Perhaps, as Graham Smith claims, "any residual affection" will end with the Queen but it sounds like wishful thinking. The end of a reign and the accession of a new Monarch is as likely to be powerful a moment when the Monarchy is as secure as ever.

In the very different world of 1952, contemporary reports suggest a nation taken aback by the scale of its own sense of shock."The King's death really has swamped politics", wrote a somewhat surprised Richard Crossman, New Statesman assistant editor, exactly sixty years ago this week, noting in his diary that even the left-wing magazine's offices were convulsed by debate over whether the magazine's front page should carry a black border or not.

Sixty years on, republicans are bound to want to use the Jubilee celebrations to raise their own banner. The monarchy seems as secure in 2012 as it did in 1952 - and indeed somewhat more so than it seemed in 1912, the 1860s or the 1990s.

Republicanism remains, of course, an entirely legitimate democratic project, but its advocates must admit that they are a democratic minority, with a sustained democratic majority for a constitutional monarchy, and has made little apparent effort to understand why most people are not persuaded or to respect the views of those who disagree, tending to portray most people as unthinking drones who have been duped by the propaganda. The challenge for republicans is that, while most people understand the arguments for and against, a majority remain unpersuaded that there would be any significant gain, while many would feel a deep sense of loss at the removal of this living link to British history in order to tidy up the constitution and make the country just a little bit more like everywhere else.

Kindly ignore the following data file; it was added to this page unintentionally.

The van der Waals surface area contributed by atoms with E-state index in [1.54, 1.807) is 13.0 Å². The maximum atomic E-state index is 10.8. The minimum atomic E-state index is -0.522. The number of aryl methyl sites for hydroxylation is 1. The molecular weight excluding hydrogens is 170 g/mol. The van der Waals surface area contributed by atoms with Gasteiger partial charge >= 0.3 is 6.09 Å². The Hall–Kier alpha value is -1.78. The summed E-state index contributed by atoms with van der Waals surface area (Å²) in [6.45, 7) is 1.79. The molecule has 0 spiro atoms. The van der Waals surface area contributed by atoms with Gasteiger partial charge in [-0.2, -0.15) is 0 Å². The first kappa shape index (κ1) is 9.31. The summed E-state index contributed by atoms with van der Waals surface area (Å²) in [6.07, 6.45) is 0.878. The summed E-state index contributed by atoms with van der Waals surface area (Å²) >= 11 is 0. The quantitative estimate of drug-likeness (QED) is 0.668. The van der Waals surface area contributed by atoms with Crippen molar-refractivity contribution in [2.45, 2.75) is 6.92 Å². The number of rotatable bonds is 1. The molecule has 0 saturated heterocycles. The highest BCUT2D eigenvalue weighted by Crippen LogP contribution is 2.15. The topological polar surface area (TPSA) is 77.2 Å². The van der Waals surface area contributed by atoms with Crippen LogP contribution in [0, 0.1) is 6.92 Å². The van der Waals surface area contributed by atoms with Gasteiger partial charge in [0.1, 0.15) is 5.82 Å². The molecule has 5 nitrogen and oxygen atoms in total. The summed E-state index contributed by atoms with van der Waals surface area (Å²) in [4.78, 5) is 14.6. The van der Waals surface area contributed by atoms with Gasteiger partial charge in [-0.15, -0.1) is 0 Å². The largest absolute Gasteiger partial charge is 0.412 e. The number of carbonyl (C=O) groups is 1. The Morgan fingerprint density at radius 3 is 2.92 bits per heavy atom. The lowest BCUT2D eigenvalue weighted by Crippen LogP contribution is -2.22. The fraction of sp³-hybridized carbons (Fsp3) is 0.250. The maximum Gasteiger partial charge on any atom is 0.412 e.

Republicans need to do more than shoot the messenger. There is no evidence that newsworthy republican statements would be ignored. The republican street party during the most recent toyal wedding got a fair hearing, as both a light-hearted addition making the national festivities more inclusive, and as a platform to make a more serious point.

A Jubilee year demonstration of 50,000 people calling for the Queen to abdicate would certainly gain national and international press and TV attention. The republican problem would not be getting the media coverage for such an event, but in persuading anybody to turn up.

Sunder Katwala is director of British Future

Sunder Katwala is director of British Future and former general secretary of the Fabian Society.

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Our union backed Brexit, but that doesn't mean scrapping freedom of movement

We can only improve the lives of our members, like those planning stike action at McDonalds, through solidarity.

The campaign to defend and extend free movement – highlighted by the launch of the Labour Campaign for Free Movement this month – is being seen in some circles as a back door strategy to re-run the EU referendum. If that was truly the case, then I don't think Unions like mine (the BFAWU) would be involved, especially as we campaigned to leave the EU ourselves.